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Day: October 21, 2022

Working with Transformer Models for Machine Translation

Stefania Cristina continues a series on transformer models. First up is plotting loss curves:

We have previously seen how to train the Transformer model for neural machine translation. Before moving on to inferencing the trained model, let us first explore how to modify the training code slightly, in order to be able to plot the training and validation loss curves that can be generated during the learning process. 

The training and validation loss values provide important pieces of information, because they allow us to have a better insight on how the learning performance is changing over the number of epochs, and help us diagnose any problems with learning that can lead to an underfit or an overfit model. They will also inform us about the epoch at which to use the trained model weights at the inferencing stage.

Then we get to try it out:

We have seen how to train the Transformer model on a dataset of English and German sentence pairs, as well as how to plot the training and validation loss curves in order to diagnose the model’s learning performance and decide at which epoch to inference the trained model. We are now ready to inference the trained Transformer model for the purpose of translating an input sentence.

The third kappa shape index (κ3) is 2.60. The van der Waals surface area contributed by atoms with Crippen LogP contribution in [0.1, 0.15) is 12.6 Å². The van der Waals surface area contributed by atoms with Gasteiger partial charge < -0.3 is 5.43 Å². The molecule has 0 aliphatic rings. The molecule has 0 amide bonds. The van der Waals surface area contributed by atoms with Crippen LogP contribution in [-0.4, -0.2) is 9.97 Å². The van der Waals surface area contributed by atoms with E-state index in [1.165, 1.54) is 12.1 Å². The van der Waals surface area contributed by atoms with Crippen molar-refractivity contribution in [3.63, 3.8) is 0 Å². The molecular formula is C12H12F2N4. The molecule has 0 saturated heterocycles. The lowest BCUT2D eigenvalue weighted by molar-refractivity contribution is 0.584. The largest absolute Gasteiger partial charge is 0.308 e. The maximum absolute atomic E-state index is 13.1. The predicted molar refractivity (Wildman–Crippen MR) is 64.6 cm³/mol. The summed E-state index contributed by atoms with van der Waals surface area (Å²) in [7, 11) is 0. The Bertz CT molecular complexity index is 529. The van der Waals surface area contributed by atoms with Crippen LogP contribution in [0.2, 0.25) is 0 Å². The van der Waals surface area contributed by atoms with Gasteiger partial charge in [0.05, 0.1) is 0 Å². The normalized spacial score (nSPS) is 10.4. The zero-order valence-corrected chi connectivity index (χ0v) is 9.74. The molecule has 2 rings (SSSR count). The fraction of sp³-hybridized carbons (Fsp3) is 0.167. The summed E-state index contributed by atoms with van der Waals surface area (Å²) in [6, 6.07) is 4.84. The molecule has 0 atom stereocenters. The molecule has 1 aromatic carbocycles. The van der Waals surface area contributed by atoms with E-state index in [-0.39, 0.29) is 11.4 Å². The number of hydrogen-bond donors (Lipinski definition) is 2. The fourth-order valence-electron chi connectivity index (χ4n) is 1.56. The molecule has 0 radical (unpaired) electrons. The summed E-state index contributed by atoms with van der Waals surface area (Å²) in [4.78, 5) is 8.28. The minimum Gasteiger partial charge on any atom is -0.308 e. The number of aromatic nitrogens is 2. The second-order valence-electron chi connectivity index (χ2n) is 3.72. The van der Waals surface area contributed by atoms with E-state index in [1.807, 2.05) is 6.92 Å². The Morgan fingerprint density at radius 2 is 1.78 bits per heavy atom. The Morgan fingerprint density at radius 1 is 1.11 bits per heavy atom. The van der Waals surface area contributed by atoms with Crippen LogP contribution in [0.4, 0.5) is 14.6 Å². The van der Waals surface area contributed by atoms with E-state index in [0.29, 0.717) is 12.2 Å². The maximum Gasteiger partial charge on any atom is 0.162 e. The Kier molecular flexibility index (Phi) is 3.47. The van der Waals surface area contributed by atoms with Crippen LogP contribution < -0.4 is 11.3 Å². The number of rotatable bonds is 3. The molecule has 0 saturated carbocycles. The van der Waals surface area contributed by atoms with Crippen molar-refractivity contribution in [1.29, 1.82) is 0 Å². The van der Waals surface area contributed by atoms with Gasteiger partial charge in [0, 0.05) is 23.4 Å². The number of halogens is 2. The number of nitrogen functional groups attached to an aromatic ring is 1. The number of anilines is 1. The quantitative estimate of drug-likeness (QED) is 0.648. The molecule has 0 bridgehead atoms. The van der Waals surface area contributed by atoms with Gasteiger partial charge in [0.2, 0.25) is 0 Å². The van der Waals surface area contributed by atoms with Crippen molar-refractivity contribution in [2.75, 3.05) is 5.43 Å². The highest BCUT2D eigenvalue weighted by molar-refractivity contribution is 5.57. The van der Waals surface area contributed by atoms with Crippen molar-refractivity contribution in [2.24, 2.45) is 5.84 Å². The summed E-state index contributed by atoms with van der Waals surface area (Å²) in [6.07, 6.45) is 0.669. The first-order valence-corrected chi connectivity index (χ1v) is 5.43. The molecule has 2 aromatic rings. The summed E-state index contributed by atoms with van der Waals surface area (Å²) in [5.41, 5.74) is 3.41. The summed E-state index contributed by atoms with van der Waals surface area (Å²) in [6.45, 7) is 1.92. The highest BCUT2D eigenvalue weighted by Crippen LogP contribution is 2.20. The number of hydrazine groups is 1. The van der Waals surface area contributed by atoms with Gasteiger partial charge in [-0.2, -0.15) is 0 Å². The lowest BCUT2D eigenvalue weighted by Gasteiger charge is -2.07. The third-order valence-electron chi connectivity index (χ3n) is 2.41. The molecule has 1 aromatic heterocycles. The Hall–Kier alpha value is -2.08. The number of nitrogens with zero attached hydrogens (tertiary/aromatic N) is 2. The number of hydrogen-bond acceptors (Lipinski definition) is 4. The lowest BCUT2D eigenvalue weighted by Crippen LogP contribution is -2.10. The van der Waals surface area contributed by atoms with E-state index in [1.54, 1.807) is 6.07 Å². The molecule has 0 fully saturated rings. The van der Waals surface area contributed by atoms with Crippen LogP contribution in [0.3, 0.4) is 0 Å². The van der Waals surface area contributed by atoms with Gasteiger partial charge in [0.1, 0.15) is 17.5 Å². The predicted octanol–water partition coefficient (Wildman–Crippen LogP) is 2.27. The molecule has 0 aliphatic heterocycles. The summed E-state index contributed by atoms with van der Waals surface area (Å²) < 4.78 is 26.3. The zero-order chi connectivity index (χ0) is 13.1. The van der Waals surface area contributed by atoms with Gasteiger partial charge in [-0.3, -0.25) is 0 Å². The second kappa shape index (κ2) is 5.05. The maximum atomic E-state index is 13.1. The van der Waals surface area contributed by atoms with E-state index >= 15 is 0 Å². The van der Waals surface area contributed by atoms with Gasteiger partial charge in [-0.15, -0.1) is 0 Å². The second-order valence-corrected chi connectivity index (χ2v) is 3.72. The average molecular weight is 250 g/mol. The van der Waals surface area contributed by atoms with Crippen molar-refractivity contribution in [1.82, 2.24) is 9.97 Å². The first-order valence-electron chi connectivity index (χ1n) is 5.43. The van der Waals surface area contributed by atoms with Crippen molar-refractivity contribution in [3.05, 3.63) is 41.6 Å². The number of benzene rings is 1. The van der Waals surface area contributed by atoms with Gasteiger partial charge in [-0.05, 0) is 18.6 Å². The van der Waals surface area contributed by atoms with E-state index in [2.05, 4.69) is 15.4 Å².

In this tutorial, you will discover how to inference the trained Transformer model for neural machine translation. 

Click through for the results and to see exactly why there’s so much computational effort dumped into high-end trained models.

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Shiny App Dockerfile Automation

Jamie Owen and Colin Gillespie don’t have time to write dockerfiles:

For creating a production deployment of a {shiny} application it is often useful to be able to provide a Docker image that contains all the dependencies for that application. Here we explore how one might go about automating the creation of a Dockerfile that will allow us to build such an image for a {shiny} application.

There are some neat tricks in here.

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Managing R Secrets with .env Files

Thomas Williams has a secret:

You should never embed passwords or other “secrets” – sensitive data – in code. A better way is to put sensitive data into configuration, and load configuration from your code. Read on to find out how to do this in R Markdown (and Shiny).

Click through for one way to do this. Just make sure you .gitignore excluded .env files.

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Lock Escalation outside of Repeatable Read

Paul White continues a series on lock escalation:

When SQL Server reads data under locking read committed isolation (the default for non-cloud offerings) and chooses row-level locking granularity, it normally only locks one row at a time. The engine processes the row through parent operators before releasing the shared lock prior to locking and reading the next row.

When the engine chooses page-level locking granularity, it takes and holds a shared page lock while processing rows on the current page and then releases the lock right before acquiring a lock on the next page.

In general, SQL Server is careful to take and hold locks only when needed and only long enough to guarantee correct results, taking account of the current isolation level. When locking at row granularity, the engine can skip row locks entirely when it’s safe to do.